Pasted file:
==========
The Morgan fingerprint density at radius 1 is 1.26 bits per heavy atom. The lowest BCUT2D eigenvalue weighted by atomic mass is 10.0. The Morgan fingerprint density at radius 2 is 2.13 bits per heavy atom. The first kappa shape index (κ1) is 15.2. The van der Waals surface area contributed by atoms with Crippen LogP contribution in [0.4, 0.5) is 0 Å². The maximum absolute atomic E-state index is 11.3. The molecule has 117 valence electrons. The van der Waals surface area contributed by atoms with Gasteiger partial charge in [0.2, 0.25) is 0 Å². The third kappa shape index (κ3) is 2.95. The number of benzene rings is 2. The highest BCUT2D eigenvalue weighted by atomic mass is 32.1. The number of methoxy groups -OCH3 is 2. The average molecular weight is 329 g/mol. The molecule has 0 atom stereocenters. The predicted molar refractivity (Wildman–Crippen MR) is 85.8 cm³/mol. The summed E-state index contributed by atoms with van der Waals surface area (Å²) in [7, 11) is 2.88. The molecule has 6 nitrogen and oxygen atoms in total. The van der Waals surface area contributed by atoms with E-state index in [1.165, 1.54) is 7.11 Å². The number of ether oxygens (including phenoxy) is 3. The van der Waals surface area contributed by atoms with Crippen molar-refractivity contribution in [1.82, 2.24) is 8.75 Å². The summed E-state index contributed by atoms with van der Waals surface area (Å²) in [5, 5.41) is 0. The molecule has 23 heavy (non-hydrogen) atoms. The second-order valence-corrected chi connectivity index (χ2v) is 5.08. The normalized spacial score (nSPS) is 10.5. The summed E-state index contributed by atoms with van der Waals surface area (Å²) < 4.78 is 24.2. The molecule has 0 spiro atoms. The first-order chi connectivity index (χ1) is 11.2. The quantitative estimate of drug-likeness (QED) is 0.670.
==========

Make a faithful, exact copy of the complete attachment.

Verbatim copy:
The Morgan fingerprint density at radius 1 is 1.26 bits per heavy atom. The lowest BCUT2D eigenvalue weighted by atomic mass is 10.0. The Morgan fingerprint density at radius 2 is 2.13 bits per heavy atom. The first kappa shape index (κ1) is 15.2. The van der Waals surface area contributed by atoms with Crippen LogP contribution in [0.4, 0.5) is 0 Å². The maximum absolute atomic E-state index is 11.3. The molecule has 117 valence electrons. The van der Waals surface area contributed by atoms with Gasteiger partial charge in [0.2, 0.25) is 0 Å². The third kappa shape index (κ3) is 2.95. The number of benzene rings is 2. The highest BCUT2D eigenvalue weighted by atomic mass is 32.1. The number of methoxy groups -OCH3 is 2. The average molecular weight is 329 g/mol. The molecule has 0 atom stereocenters. The predicted molar refractivity (Wildman–Crippen MR) is 85.8 cm³/mol. The summed E-state index contributed by atoms with van der Waals surface area (Å²) in [7, 11) is 2.88. The molecule has 6 nitrogen and oxygen atoms in total. The van der Waals surface area contributed by atoms with E-state index in [1.165, 1.54) is 7.11 Å². The number of ether oxygens (including phenoxy) is 3. The van der Waals surface area contributed by atoms with Crippen molar-refractivity contribution in [1.82, 2.24) is 8.75 Å². The summed E-state index contributed by atoms with van der Waals surface area (Å²) in [5, 5.41) is 0. The molecule has 23 heavy (non-hydrogen) atoms. The second-order valence-corrected chi connectivity index (χ2v) is 5.08. The normalized spacial score (nSPS) is 10.5. The summed E-state index contributed by atoms with van der Waals surface area (Å²) < 4.78 is 24.2. The molecule has 0 spiro atoms. The first-order chi connectivity index (χ1) is 11.2. The quantitative estimate of drug-likeness (QED) is 0.670.